By Priyanka Rajani
October 29, 2013
After more than two decades of belonging to a country, I find it quite hilarious when people hear my name and automatically assume I’m from India. Thank you for that, Priyanka Chopra. The most popular reaction to my name goes something like this: I say “Priyanka”, you say “Chopra”. Not kidding.
But this is all fun. What’s not fun is to constantly have to explain why I still live here. On my first-ever visit to India, when I arrived at the police station to inform the officials of my arrival, the clerk’s first question for my uncle was “Wapas Kyun Jaaney Derahay Ho?” A question I was forced to think about during my entire stay. Those people don’t speak my language and I don’t like Hindi much. But that place was safe. My mother wasn’t worried I’d die every time I went out for Chaat.
In Pakistan, till recently, my biggest problem was all the attention my name garnered for me. People elsewhere in the country were being called names and kicked out of classrooms for their ethnic backgrounds or religious beliefs — but we won’t discuss that here. What I will discuss here are the various reactions I’ve encountered (in Pakistan) with regard to my religion and (in India) with regard to my nationality.
Once, a kind Punjabi man from Lahore, after realising he’d had a three-hour Partition related conversation with a Pakistani Hindu, said I was “his own daughter, Pakistan’s daughter, because I was born here”. He even promised to visit when he came to my city. And this isn’t even the nicest thing ever said to me. A couple of years ago, a friend’s grandfather, upon realising he was in the company of a Hindu, said I should tell my father that “his brother in Lahore” would look after me and that I should call him if I needed anything. The man was 11 at the time of Partition. He was amongst those who had lost loved ones and made the difficult journey to cross the border 66 years ago.
My journey across the same border was different, of course. After a life lived on the wrong side, I found that India was exactly what Bollywood movies had taught me to expect: only bigger and scarier. The only problem was that when I wasn’t with my family, I was a stranger; I couldn’t read the signs on the roads. Once, at a Rajasthani restaurant, my Urdu caused a waiter to ask me where I was from. My cousin and my aunt were quick to reply for me, “Dubai se aye hain guests”. They had their reasons, I suppose. Sentiments run high when it comes to India and Pakistan. If we keep these sentimental values aside though, I know we live in troubled times. But that isn’t just true for the minorities here. It’s true for everyone.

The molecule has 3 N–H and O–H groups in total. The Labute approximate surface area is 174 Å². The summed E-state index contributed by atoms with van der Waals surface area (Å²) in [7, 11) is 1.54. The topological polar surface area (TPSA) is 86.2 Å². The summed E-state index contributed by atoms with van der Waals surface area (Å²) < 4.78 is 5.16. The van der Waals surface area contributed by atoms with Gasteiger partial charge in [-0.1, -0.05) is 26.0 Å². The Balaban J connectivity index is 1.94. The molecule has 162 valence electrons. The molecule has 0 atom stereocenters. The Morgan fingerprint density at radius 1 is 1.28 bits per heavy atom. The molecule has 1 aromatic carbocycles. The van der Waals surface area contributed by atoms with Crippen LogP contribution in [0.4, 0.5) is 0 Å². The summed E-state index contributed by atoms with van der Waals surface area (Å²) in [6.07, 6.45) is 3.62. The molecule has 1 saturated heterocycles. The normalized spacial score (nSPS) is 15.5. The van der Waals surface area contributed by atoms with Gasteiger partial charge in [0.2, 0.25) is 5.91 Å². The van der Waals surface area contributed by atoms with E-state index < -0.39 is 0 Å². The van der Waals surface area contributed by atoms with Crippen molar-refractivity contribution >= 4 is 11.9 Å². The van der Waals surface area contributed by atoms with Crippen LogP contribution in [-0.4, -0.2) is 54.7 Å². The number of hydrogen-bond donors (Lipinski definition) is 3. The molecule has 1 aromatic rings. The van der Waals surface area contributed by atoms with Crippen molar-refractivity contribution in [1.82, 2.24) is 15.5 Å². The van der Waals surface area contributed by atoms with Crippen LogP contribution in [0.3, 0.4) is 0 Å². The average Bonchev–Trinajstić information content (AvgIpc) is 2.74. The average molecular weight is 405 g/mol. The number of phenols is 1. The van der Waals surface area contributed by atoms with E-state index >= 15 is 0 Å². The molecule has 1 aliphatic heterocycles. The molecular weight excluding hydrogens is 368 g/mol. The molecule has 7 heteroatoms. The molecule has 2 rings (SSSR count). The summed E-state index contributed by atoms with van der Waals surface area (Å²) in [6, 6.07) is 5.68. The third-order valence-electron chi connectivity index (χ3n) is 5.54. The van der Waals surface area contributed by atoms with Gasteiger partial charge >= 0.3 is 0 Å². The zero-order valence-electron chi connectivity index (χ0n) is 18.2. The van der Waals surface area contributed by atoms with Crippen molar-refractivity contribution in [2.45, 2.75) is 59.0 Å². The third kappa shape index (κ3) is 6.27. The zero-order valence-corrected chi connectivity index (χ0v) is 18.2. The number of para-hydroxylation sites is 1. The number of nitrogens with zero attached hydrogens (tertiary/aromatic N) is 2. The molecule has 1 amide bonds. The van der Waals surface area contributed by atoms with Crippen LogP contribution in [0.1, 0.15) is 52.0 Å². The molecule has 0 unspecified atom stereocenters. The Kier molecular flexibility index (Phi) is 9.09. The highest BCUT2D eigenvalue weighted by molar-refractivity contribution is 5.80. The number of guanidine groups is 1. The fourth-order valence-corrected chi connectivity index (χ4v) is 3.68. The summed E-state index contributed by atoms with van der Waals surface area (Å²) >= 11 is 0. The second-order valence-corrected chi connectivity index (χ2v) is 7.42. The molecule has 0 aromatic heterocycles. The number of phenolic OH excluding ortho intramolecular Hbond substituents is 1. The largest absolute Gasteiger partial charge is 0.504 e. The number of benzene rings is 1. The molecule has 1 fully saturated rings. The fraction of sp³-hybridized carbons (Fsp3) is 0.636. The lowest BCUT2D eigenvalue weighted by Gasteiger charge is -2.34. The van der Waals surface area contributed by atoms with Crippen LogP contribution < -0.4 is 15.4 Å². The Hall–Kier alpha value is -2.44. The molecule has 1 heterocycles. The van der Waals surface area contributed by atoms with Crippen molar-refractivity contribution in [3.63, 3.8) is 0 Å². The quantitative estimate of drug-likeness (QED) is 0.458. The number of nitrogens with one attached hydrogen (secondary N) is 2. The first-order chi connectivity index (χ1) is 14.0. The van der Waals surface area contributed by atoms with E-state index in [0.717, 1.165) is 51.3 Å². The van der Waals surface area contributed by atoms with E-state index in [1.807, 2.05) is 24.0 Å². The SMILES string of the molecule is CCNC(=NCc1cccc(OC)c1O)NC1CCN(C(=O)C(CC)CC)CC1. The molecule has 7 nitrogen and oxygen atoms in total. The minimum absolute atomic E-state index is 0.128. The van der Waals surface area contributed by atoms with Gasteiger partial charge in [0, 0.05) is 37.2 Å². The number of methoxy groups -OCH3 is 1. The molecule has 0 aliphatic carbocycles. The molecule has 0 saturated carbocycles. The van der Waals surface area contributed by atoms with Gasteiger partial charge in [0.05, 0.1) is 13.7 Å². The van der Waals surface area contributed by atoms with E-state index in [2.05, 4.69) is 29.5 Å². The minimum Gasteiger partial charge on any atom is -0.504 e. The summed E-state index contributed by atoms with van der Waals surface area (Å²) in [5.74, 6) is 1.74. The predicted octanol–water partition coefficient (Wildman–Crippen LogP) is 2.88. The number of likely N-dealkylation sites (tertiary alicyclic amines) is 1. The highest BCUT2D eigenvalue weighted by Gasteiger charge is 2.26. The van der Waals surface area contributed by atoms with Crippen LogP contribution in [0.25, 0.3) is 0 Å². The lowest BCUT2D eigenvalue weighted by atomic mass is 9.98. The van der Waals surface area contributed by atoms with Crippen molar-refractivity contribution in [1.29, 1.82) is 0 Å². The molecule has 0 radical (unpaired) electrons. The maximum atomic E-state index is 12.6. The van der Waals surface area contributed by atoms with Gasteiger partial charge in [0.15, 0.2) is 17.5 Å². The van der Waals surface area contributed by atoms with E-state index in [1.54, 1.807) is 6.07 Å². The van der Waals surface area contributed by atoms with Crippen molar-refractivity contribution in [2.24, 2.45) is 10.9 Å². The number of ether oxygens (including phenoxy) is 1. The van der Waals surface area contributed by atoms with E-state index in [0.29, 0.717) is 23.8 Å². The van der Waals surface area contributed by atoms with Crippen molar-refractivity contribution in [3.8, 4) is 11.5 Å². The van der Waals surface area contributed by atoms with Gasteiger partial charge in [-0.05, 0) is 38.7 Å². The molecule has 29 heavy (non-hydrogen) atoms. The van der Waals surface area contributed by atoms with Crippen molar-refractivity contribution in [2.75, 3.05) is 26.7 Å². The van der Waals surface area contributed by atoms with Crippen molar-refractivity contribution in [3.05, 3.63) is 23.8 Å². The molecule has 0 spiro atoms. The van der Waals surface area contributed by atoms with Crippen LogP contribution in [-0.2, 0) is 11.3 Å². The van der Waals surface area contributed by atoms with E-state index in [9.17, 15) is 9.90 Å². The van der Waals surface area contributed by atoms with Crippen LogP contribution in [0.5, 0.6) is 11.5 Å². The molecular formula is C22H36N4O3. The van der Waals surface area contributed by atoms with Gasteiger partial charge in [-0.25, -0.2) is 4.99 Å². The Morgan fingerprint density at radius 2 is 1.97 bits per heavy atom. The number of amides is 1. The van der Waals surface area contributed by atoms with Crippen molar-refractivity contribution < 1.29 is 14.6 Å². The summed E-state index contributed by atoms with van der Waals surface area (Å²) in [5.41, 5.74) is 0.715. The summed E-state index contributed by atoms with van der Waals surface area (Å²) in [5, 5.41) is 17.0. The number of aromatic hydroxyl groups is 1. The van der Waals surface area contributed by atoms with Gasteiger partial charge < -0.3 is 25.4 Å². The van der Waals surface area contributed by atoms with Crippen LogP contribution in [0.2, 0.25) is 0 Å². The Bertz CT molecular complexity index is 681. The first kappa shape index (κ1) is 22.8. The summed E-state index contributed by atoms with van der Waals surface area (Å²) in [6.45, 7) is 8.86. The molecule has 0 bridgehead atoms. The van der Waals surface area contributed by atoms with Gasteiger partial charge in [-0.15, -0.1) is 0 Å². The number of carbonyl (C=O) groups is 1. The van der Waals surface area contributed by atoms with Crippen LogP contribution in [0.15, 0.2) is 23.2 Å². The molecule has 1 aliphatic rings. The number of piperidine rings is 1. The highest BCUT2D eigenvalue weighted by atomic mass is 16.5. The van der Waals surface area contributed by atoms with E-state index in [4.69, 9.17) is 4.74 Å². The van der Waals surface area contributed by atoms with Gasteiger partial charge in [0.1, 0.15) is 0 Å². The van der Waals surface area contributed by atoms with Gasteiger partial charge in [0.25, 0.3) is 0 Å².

The street I live on, in Pakistan — the country I was born and raised in — has suffered several bomb attacks during my short lifetime. Buildings that were torn apart were rebuilt just to be attacked again. People were killed and there was destruction everywhere. This is how I learnt what ‘terror’ means. All of this and much worse is experienced by Pakistanis on an almost daily basis.
People from across the border leave me messages on social media websites, asking what it’s like to be a Hindu in Pakistan, whether things are as bad as their television sets cause them to believe and I laugh. I laugh each time because that question seems naive and I only have one answer: the one thing that unites all Pakistanis today is the fear with which they live and contrary to what one might want to believe, no one is safe from that. All of us live with a combination of rage, confusion and helplessness but we survive, day in and day out.
To keep it simple, it’s scary to live in Pakistan — Hindu or not. And as much as we’d all like to escape the dread of this life, there isn’t any other place I’d much rather be living, after all, Umeed Pey Dunya Qaim Hai — all we need now, is the Himmat.
Priyanka Rajani is a sub-editor at The Express Tribune and is a graduate of the Lahore University of Management Sciences.